CNU residence halls opened up decorated doors to trick-or-treaters
Hundreds of children and parents from the local community gathered on campus for Residence Hall Association’s (RHA) annual Trick or Treat event. The event hosted in first-year residence halls gives the Newport News community a safe space to trick or treat every year. Walking through decorated halls by volunteers from RHA and other campus organizations, families from the community get to go “door to door” trick or treating from first year students.
“Logistically, it is one of RHA’s best-run and largest programs,” RHA President Kaitlyn Gumann shared about the event.
The annual trick or treat continues to grow every year and had 500 visitors this year.
Melissa Lourie, RHA Advisor, shares that this is part of the reason why the event has continued as long as it has.
“Every year we go back and forth, because it’s such an expensive program, but seeing as this is some families’ primary form of trick or treating we have to continue it.”
Grace Sharllin, Assistant Director of Advocacy for RHA, shared that she had met one family that had been coming to the event for 15 years.
Beyond providing a resource for the community, RHA also shared that the event connects freshman and first-year students to each other and the outside community, including their professors.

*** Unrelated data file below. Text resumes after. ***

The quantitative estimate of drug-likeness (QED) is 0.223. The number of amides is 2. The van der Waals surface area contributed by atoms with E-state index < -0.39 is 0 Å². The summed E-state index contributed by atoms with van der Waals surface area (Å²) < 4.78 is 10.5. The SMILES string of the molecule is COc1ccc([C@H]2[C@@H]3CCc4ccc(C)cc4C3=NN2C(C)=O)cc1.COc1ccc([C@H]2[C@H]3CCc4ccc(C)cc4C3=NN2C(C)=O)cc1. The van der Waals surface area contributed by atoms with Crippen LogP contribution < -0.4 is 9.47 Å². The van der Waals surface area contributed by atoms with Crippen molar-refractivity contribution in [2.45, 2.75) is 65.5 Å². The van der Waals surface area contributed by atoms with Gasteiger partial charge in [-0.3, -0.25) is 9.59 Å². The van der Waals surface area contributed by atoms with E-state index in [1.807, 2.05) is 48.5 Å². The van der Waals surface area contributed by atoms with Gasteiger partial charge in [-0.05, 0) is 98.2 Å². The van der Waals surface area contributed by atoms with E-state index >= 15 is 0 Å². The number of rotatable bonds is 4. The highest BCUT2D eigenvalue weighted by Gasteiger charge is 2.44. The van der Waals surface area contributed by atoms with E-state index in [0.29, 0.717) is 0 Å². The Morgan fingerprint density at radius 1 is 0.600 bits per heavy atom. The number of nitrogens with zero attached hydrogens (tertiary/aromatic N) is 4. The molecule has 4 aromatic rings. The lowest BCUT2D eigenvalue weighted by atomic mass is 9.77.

“It helps build relationships on halls, but also between students and faculty and staff,” Gumann said. “Seeing your professor walk through the building you live in with their kids helps students round out their professors as people instead of just being faculty members.”
The Trick or Treat event is also a highlight for many first-year students. Speaking with some in Potomac, they shared that they loved getting to see all the children dressed up. Of their favorite costumes, they shared that a child dressed as a waffle “made their night.”
The event is not a one-day process, though. Most students start decorating days in advance and planning for them even longer in advance, with some halls choosing to plan out cohesive themes— some halls took the community to the beach, candyland, inside of a storybook or blasted them out into space.
The decorations for each hall are primarily funded through RHA, which provides crafting supplies to help decorate. That said, many residents chose to go above and beyond and provide their own decorations for the event, completely transforming their halls.
The first-year residents are also encouraged to dress up in their own Halloween costumes.
Whether it is the holiday spirit, love of the community or annual hall decorating contest prize of a pizza party that motivates them, no one can say.
However, for one family visiting, they are just happy it exists. “I love it. I come back every year. My mom actually works for the CHECS office here and she told me about the event, and we’ve come every year since,” said one attendee.